Online Search To Hit $59.6 Billion in 2008
Research firm Outsell Inc forecasted an impressive $59.6 billion in revenue by 2008 for online search, aggregation and distribution. The report covers major search players including AOL, MSN, Yahoo and Google.
The segment they identified as the Search, Aggregation & Distribution Services (SADS) segment includes search engines, general aggregators, subscriptions service providers and book distributors. They mention companies like Chinese search engine Sina as well as companies like LexisNexis, Dialog and Microsoft.
The report stated companies like Google and Yahoo took the segment up to a 20.5% growth rate by making previously inaccessible content accessible. Outsell forcasts the segment to continue to outperform the general information industry’s growth rate of 9.8% by growing 18% this year. They revenue projections are $37.6 billion in 2005 to 59.6 billion in 2008.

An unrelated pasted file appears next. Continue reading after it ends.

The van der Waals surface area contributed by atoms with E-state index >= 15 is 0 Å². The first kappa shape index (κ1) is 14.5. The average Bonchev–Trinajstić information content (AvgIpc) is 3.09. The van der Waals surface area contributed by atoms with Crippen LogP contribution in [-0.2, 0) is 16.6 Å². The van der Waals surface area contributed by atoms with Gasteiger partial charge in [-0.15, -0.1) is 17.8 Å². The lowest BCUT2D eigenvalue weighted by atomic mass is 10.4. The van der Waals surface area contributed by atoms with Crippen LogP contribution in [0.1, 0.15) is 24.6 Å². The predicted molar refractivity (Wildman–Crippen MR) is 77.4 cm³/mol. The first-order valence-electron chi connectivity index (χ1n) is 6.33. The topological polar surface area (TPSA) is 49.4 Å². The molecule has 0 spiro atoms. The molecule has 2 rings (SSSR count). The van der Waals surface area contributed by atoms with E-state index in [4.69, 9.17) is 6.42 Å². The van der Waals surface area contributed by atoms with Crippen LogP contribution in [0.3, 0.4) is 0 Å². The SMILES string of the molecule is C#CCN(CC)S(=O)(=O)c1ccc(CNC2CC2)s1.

Key points from their Marketview:
Top players. SADS revenue leaders in the search and portal space include AOL, Yahoo!, Google and MSN, followed by Ask Jeeves (now part of IAC), InfoSpace, and SINA. The leaders in licensed content aggregation are Thomson with both Gale and Dialog; Reed Elsevier with LexisNexis; ProQuest; and the Reuters-Dow Jones joint venture, Factiva. In distribution and subscription services, Royal Swets & Zeitlinger, Follett Educational Services, Ingram Book Group, and Baker & Taylor, Inc.-Institution Division take top spots.
Changing attitudes toward search. Beyond 2005, the core model of general open search will peak and then decline for business-to-business (B2B) use, as users shift to more targeted and effective means of obtaining the precise information that’s important to them. Top SADS players will need to respond to new customer demands for proactive personalized content delivery, RSS-powered self-aggregation, specialized vertical search, and content integrated into users’ most critical business applications.
John Stith is a staff writer for WebProNews covering technology and business.